Let’s get started
At the start of the school day it’s helpful to know how a child is feeling to assess their readiness for learning today. Use the feelings thermometer as a way for them to quickly and easily communicate this to you.
You might find it useful to provide a list of further options (like the red tag shown here) to help you identify the cause of any problems. For example, are they sad because they are hungry or tired, too hot or too cold, are the surroundings too noisy or bright?
Once any issues have been dealt with appropriately the child will be more able to access and engage with their learning.
Are you expecting a change to routine, an unusual event or a visit to a new place today? Use the same approach to rate how comfortable the child is about this. If they are frightened, worried or anxious you can try explaining more about the reasons for the change or event or what they can expect to happen during the day or the visit.
Encourage the child to think about whether the strength of their feeling is in proportion to the situation. Does their reaction match the level of the problem? If not, discuss strategies they can use to deal with their feelings and talk about what a more appropriate response might be.
Get down to work
Before starting a task or activity, ask the child to rate their anxiety or confidence level about what they have to do. This information can help you to decide what support they might need to be able to complete the task successfully or it can open a discussion about whether their anxiety is proportional and realistic for the task faced. For example, are they:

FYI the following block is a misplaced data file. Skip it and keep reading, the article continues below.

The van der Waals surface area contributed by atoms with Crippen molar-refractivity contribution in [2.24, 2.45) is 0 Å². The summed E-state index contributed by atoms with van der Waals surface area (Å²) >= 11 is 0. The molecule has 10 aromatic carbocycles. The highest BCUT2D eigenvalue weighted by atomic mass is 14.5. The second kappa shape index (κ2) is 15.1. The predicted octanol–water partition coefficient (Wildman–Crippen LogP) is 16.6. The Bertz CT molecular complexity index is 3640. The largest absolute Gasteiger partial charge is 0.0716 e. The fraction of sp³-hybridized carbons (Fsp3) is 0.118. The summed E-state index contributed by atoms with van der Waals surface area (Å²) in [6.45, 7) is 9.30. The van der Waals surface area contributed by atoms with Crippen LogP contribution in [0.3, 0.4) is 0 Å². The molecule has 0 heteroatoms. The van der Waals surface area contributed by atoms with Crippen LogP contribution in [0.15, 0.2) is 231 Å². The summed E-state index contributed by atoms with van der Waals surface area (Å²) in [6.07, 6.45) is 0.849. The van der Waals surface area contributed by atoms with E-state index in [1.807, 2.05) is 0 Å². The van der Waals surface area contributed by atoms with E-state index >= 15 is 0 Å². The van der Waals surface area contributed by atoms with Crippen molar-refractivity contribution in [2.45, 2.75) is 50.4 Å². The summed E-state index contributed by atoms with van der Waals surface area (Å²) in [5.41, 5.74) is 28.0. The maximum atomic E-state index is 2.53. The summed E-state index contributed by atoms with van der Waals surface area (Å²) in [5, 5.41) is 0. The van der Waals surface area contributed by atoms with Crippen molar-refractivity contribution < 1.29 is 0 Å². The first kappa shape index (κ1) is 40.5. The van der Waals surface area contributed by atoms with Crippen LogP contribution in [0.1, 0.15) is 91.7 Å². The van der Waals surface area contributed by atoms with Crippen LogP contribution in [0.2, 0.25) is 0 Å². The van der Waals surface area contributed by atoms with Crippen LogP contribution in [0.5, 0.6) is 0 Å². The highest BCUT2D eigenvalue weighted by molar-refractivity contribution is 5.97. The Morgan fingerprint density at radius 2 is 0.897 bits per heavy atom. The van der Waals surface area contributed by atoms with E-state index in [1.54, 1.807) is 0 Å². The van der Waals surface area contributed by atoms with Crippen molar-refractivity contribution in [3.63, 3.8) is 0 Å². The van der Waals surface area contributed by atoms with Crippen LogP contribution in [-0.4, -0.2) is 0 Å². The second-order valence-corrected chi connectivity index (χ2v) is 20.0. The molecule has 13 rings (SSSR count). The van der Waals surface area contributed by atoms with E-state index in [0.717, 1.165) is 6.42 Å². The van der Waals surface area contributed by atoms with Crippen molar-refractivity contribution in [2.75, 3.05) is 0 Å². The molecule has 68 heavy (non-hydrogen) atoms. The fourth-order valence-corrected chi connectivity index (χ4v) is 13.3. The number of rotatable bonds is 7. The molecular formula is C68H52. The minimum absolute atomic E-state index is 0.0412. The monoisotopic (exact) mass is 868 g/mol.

How was that?
Revisiting the scale once a task, activity or event has finished offers an opportunity to reflect back and learn from it. Was their actual experience better or worse than they had expected it to be? How would they feel if they were now faced with the same event again?
If they were initially very anxious but with support were able to succeed, should this make them more confident about the next time they face the same task or a new one?
Another good time to check in with the feelings thermometer is after school, particularly as they may keep emotions locked up until they get home. Just as at the start of the school day, it’s a quick and easy way to communicate how they’re feeling and alerts you to any issues that have occurred during the day that might need further investigation or discussion before settling down to homework or evening activities.
What happened there?
Sensory overload, changes to routine, difficulties processing information, social interactions or being tired or hungry are all common triggers for anger or challenging behaviour.
Getting a child to think about and try to understand what made them angry or prompted their behaviour begins to develop their emotional self-management skills. Using a feelings diary can be a good way to identify patterns of behaviour and incident triggers and plan for minimising stress at key points.
Encourage the child to use a feelings scale to start recognising how they feel or what their impulses are when their anger level starts to build. Set up some different coloured tags for each level like the ones shown here. Use each list as a reminder of suitable calming ideas they can try to help prevent their progress up the anger/stress scale and bring their feelings under control.
This technique can also be used to identify and respond to inappropriate behaviour from over excitement or a high arousal state.
Children not only need to understand and interpret their own feelings, it’s important for them to be able to recognise the feelings of other people around them too.